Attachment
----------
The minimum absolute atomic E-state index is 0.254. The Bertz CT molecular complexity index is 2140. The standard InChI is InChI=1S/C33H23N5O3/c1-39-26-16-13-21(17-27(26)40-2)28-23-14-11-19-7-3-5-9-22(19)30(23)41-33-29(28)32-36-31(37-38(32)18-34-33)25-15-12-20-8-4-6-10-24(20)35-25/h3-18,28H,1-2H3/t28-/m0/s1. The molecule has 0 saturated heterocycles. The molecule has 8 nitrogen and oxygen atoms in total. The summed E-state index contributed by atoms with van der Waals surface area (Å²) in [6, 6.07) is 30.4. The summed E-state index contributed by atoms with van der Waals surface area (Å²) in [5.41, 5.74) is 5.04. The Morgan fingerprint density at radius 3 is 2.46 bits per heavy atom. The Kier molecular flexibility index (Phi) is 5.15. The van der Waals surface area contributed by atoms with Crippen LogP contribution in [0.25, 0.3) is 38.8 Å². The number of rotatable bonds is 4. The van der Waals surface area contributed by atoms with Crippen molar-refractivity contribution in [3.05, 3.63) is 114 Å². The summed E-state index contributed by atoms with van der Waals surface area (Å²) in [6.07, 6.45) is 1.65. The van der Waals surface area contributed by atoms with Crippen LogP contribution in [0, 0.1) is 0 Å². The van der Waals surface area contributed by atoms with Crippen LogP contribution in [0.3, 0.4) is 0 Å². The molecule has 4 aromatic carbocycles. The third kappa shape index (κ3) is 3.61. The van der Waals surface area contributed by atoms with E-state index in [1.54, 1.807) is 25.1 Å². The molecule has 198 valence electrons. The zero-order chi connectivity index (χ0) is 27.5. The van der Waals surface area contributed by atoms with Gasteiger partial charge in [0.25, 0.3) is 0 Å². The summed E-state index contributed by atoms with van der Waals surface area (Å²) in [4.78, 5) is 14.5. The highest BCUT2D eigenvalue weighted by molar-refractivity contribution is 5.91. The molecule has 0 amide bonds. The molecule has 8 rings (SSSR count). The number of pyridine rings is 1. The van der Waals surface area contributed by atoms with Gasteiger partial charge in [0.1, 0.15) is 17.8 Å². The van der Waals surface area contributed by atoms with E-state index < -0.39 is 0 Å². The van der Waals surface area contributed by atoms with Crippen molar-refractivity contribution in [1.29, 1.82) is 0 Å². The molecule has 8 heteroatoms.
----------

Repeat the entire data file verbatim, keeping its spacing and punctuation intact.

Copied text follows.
The minimum absolute atomic E-state index is 0.254. The Bertz CT molecular complexity index is 2140. The standard InChI is InChI=1S/C33H23N5O3/c1-39-26-16-13-21(17-27(26)40-2)28-23-14-11-19-7-3-5-9-22(19)30(23)41-33-29(28)32-36-31(37-38(32)18-34-33)25-15-12-20-8-4-6-10-24(20)35-25/h3-18,28H,1-2H3/t28-/m0/s1. The molecule has 0 saturated heterocycles. The molecule has 8 nitrogen and oxygen atoms in total. The summed E-state index contributed by atoms with van der Waals surface area (Å²) in [6, 6.07) is 30.4. The summed E-state index contributed by atoms with van der Waals surface area (Å²) in [5.41, 5.74) is 5.04. The Morgan fingerprint density at radius 3 is 2.46 bits per heavy atom. The Kier molecular flexibility index (Phi) is 5.15. The van der Waals surface area contributed by atoms with Crippen LogP contribution in [0.25, 0.3) is 38.8 Å². The number of rotatable bonds is 4. The van der Waals surface area contributed by atoms with Crippen molar-refractivity contribution in [3.05, 3.63) is 114 Å². The summed E-state index contributed by atoms with van der Waals surface area (Å²) in [6.07, 6.45) is 1.65. The van der Waals surface area contributed by atoms with Crippen LogP contribution in [0, 0.1) is 0 Å². The van der Waals surface area contributed by atoms with Crippen LogP contribution in [0.3, 0.4) is 0 Å². The molecule has 4 aromatic carbocycles. The third kappa shape index (κ3) is 3.61. The van der Waals surface area contributed by atoms with E-state index in [1.54, 1.807) is 25.1 Å². The molecule has 198 valence electrons. The zero-order chi connectivity index (χ0) is 27.5. The van der Waals surface area contributed by atoms with Gasteiger partial charge in [0.25, 0.3) is 0 Å². The summed E-state index contributed by atoms with van der Waals surface area (Å²) in [4.78, 5) is 14.5. The highest BCUT2D eigenvalue weighted by molar-refractivity contribution is 5.91. The molecule has 0 amide bonds. The molecule has 8 rings (SSSR count). The number of pyridine rings is 1. The van der Waals surface area contributed by atoms with Gasteiger partial charge in [0.1, 0.15) is 17.8 Å². The van der Waals surface area contributed by atoms with E-state index < -0.39 is 0 Å². The van der Waals surface area contributed by atoms with Crippen molar-refractivity contribution in [1.29, 1.82) is 0 Å². The molecule has 8 heteroatoms.